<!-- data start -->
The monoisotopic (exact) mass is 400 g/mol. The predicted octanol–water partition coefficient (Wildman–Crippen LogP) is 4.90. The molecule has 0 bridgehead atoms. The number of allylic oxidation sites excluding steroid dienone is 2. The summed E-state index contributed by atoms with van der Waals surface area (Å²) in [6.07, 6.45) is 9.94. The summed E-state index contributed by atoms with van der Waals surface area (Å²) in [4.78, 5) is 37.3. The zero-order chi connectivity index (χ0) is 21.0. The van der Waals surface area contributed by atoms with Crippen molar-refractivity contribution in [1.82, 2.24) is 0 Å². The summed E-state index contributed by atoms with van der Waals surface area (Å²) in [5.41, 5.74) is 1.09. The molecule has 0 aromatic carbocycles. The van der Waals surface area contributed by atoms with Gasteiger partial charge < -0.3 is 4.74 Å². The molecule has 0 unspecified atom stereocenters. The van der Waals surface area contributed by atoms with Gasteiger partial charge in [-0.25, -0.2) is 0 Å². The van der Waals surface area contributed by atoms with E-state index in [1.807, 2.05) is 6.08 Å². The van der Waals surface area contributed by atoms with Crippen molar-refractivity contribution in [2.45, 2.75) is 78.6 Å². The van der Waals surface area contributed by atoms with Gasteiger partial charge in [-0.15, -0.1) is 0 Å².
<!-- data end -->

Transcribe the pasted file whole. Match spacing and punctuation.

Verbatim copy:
The monoisotopic (exact) mass is 400 g/mol. The predicted octanol–water partition coefficient (Wildman–Crippen LogP) is 4.90. The molecule has 0 bridgehead atoms. The number of allylic oxidation sites excluding steroid dienone is 2. The summed E-state index contributed by atoms with van der Waals surface area (Å²) in [6.07, 6.45) is 9.94. The summed E-state index contributed by atoms with van der Waals surface area (Å²) in [4.78, 5) is 37.3. The zero-order chi connectivity index (χ0) is 21.0. The van der Waals surface area contributed by atoms with Crippen molar-refractivity contribution in [1.82, 2.24) is 0 Å². The summed E-state index contributed by atoms with van der Waals surface area (Å²) in [5.41, 5.74) is 1.09. The molecule has 0 aromatic carbocycles. The van der Waals surface area contributed by atoms with Gasteiger partial charge < -0.3 is 4.74 Å². The molecule has 0 unspecified atom stereocenters. The van der Waals surface area contributed by atoms with Gasteiger partial charge in [-0.25, -0.2) is 0 Å². The van der Waals surface area contributed by atoms with E-state index in [1.807, 2.05) is 6.08 Å². The van der Waals surface area contributed by atoms with Crippen molar-refractivity contribution in [2.45, 2.75) is 78.6 Å². The van der Waals surface area contributed by atoms with Gasteiger partial charge in [-0.15, -0.1) is 0 Å².